Jeremy: How would this violate Facebook’s policies?

John: I honestly don’t know. We have posted trailers in this fashion in the past and have had no issue. We have a license for the trailers and upload them to our YouTube channel. We then incorporate the YouTube video into our article and post the article to Facebook.

Jeremy: Just trying to wrap my head around this still: These are licensed videos, meaning you pay for their use, correct?

John: We have a license through a third party that acts as a go-between for movie studios and press to distribute them. Our license is through EPK.TV.

Jeremy: Do you think the move by Facebook was a reaction to a complaint or an algorithm snafu?

John: I’m purely speculating because Facebook has not responded to us, but it seems too much of a coincidence that Facebook would roll out these big bans just days before. I think we were more than likely targeted because of the nature of our content.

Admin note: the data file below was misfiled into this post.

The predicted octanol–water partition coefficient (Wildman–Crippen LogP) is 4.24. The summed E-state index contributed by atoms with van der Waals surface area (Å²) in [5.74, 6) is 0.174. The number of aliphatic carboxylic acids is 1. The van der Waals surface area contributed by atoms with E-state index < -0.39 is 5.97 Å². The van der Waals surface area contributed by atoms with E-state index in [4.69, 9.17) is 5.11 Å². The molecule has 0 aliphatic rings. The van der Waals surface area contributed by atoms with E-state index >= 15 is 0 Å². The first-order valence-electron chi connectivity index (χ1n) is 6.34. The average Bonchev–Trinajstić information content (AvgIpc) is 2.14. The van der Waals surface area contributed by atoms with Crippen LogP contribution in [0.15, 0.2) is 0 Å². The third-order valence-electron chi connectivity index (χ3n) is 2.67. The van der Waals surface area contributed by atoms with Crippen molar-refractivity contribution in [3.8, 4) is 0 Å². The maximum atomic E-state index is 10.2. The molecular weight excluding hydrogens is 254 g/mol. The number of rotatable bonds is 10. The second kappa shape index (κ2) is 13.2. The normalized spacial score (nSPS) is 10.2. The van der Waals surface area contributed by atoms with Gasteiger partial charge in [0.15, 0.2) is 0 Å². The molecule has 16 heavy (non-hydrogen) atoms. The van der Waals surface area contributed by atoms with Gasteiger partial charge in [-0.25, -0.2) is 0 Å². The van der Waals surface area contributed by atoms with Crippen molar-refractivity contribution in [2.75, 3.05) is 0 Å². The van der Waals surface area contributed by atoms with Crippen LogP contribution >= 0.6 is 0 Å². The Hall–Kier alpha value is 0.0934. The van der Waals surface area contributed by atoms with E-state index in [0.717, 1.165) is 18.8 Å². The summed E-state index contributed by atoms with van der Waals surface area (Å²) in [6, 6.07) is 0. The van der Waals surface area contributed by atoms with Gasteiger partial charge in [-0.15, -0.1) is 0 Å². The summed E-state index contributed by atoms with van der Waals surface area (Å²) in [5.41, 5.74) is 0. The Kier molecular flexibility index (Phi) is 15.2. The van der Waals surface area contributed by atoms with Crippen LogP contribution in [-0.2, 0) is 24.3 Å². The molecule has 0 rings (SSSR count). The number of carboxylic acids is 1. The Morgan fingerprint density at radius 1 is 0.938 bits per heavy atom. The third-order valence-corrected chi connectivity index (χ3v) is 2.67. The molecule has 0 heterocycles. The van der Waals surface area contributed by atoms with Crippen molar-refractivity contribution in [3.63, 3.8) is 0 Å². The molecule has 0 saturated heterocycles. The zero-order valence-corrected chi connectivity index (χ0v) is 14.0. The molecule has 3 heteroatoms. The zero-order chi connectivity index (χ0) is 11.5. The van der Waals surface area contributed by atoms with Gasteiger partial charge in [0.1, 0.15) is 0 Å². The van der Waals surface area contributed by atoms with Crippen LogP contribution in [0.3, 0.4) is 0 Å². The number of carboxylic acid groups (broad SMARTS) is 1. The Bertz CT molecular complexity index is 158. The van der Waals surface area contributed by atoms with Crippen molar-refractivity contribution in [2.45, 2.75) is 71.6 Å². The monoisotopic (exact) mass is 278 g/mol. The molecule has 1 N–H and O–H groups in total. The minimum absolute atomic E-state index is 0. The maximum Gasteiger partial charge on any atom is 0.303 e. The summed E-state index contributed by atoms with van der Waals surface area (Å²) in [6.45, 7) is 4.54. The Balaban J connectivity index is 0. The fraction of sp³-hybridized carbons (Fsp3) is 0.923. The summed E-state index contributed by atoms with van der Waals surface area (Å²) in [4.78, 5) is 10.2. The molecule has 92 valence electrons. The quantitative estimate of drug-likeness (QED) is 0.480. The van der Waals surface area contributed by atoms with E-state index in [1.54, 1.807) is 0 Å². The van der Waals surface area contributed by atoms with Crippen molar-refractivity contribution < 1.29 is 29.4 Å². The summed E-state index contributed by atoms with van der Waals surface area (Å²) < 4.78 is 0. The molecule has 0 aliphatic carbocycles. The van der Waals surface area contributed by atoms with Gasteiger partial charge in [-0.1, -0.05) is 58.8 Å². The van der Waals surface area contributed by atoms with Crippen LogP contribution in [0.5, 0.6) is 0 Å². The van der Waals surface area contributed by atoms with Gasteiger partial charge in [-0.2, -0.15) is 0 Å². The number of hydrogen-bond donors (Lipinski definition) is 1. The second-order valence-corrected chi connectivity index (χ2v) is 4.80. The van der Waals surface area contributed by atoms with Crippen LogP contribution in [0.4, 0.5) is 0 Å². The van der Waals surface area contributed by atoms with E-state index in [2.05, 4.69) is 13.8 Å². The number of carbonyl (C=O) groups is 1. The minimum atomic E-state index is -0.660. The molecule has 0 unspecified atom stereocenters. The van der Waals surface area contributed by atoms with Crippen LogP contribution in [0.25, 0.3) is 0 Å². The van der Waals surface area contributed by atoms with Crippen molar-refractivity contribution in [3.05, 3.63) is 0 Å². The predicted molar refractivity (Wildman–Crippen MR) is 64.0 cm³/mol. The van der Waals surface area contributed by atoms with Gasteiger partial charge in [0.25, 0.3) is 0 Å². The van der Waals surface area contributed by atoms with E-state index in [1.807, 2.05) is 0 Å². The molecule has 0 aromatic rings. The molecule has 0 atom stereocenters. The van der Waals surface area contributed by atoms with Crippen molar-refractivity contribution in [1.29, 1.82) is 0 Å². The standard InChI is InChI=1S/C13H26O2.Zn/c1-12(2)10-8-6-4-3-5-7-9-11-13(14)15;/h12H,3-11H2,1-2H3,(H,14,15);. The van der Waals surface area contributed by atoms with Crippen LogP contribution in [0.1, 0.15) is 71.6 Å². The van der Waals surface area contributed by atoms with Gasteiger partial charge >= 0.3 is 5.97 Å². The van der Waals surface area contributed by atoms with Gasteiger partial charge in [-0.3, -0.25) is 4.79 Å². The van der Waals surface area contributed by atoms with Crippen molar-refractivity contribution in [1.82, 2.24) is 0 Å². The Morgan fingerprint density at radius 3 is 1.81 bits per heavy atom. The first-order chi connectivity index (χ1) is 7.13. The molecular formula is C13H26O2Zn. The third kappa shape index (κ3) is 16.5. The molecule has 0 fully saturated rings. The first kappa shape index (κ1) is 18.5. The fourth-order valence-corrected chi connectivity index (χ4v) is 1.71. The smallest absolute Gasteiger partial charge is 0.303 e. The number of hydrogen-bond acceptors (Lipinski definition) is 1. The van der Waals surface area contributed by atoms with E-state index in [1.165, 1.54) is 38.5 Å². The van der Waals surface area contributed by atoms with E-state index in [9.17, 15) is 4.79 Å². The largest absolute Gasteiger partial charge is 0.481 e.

Jeremy: What bans were rolled out?

John: At the beginning of this month they banned Laura Loomer, Paul Joseph Watson, Louis Farrakhan, Milo Yiannapoulos, Paul Nehlen, and Alex Jones.

Jeremy: How frustrating is it not knowing definitively if you were intentionally censored or if this was just some giant oopsie?

John: It’s incredibly frustrating. Even more frustrating is the horrible customer service from Facebook. They won’t even respond to our inquiries!

Jeremy: How much does losing the page affect your reach and your bottom line?

John: Facebook is the #3 visited site on the planet. However, their platform has made a number of changes since the 2016 election cycle. Those changes affected quite a bit of how pages reach their audience. Fortunately, we’ve been acutely aware of Facebook’s changes and have made moves to diversify how people can find our content. We are not solely reliant on Facebook and have built a solid readership and fanbase that visits our site every day.